A session of the Iranian parliament on November 21, 2023

Iran's Parliamentary Election; A Duel Invaded By A Third Party

Wednesday, 11/22/2023

The massive disqualification of candidates for Iran’s March parliamentary elections was the focus of attention, but few paid attention to those who passed through the net.

One notable individual is heavyweight traditional conservative Mohammad Reza Bahonar, whose candidacy in the elections can change Iran's domestic political landscape, at least for the next four months.

While the first round of disqualifications by the interior ministry ensures a reformist-free election, the presence of a seasoned conservative politician with strong credentials, connections to Supreme leader Ali Khamenei, and a background as a seven-term member of parliament and powerful deputy speaker, signals possible trouble for the hardliner camp.

Bahonar’s candidacy could sow discord and chaos among the ultraconservatives whom President Ebrahim Raisi hopes to send to the next parliament to ensure another easy four years for him as the President. Raisi's big man to lead his list of candidates is hardline cleric Morteza Aqa Tehrani, the former Imam of the Iranian mosque in New York and the former leader of ultraconservative Paydari Party.

Politician Mohammad Reza Bahonar

However, there are others who aspire to send their representatives, including a few women, to the parliament. Incumbent parliamentary Speaker Mohammad Bagher Ghalibaf is among those with such intentions. He aims to dispatch a team of technocrats to the Majles, leading as a candidate himself.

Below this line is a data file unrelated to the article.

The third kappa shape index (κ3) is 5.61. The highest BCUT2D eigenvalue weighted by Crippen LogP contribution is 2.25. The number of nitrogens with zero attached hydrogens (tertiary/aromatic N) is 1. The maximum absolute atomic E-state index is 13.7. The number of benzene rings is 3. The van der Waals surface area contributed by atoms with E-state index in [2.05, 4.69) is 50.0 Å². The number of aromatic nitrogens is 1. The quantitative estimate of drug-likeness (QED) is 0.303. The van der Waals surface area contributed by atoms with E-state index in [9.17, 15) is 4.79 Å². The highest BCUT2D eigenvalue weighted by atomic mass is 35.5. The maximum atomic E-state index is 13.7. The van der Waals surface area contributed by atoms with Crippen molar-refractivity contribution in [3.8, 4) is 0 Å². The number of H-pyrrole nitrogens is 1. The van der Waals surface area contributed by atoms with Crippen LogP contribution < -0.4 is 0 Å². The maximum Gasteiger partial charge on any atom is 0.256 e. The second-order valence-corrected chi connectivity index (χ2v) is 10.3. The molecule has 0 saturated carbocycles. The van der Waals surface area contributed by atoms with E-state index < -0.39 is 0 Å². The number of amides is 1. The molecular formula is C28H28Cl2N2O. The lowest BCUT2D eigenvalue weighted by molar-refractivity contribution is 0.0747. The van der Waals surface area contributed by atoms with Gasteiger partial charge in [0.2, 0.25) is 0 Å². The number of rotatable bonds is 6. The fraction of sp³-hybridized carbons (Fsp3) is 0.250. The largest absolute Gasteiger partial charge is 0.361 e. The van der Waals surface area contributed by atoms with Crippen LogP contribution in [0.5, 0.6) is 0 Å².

As if the competition wasn't challenging enough for Raisi and Ghalibaf, Mohammad Reza Bahonar has entered the scene—a political leader who oversees at least two major conservative groups: The Islamic Association of Engineers and the Front of Followers of Khomeini and Khamenei, showcasing clear signs of influence over both organizations. His entourage destined for the next parliament comprises a cadre of traditional pragmatist conservatives.

A Tehran-based website has described the situation as "a blessing in disguise for Ghalibaf." Unable to compete with Raisi and Aqa Tehrani's ultraconservative thugs, Qalibaf can ensure a better standing for himself only if he can convince Bahonar to join hands with him and his neo-cons. That is what Ghalibaf likes to call his team a fashionable term which also suggests a more modern outlook.

Khabar Online went on to portray the state of Iran's upcoming parliamentary elections in the Tehran Bazaar's slang as "transitioning from a private joint-stock to a public joint-stock company."

However, this description cautiously sidestepped two key considerations. First, since 2005, it has been Supreme Leader Khamenei and the surrounding civilian and military circle, not the voters, who have determined the outcome of every election in Iran. Second, there is a broad consensus among various political figures that not only will this be a low-turnout election, but the current government and the controlling ultraconservatives are not inclined toward a high-turnout election.

As the leader of centrist Executives of Construction Party Hossein Marashi said in his party's mouthpiece, Sazandegi newspaper last week that "the government's strategy about the elections has changed from one of maximum political participation to limited participation with predetermined results." Marashi put it rather bluntly. "This is not a competition between reformists and conservatives. It is an election to choose either Raisi or Ghalibaf."

Even before Bahonar's entry the rivalry between the Iranian President and Parliamentary Speaker was said to be fierce. As Raisi is beginning to perceive a possible alliance between Bahonar and Ghalibaf as an unexpected threat, his reaction can come as a surprise.

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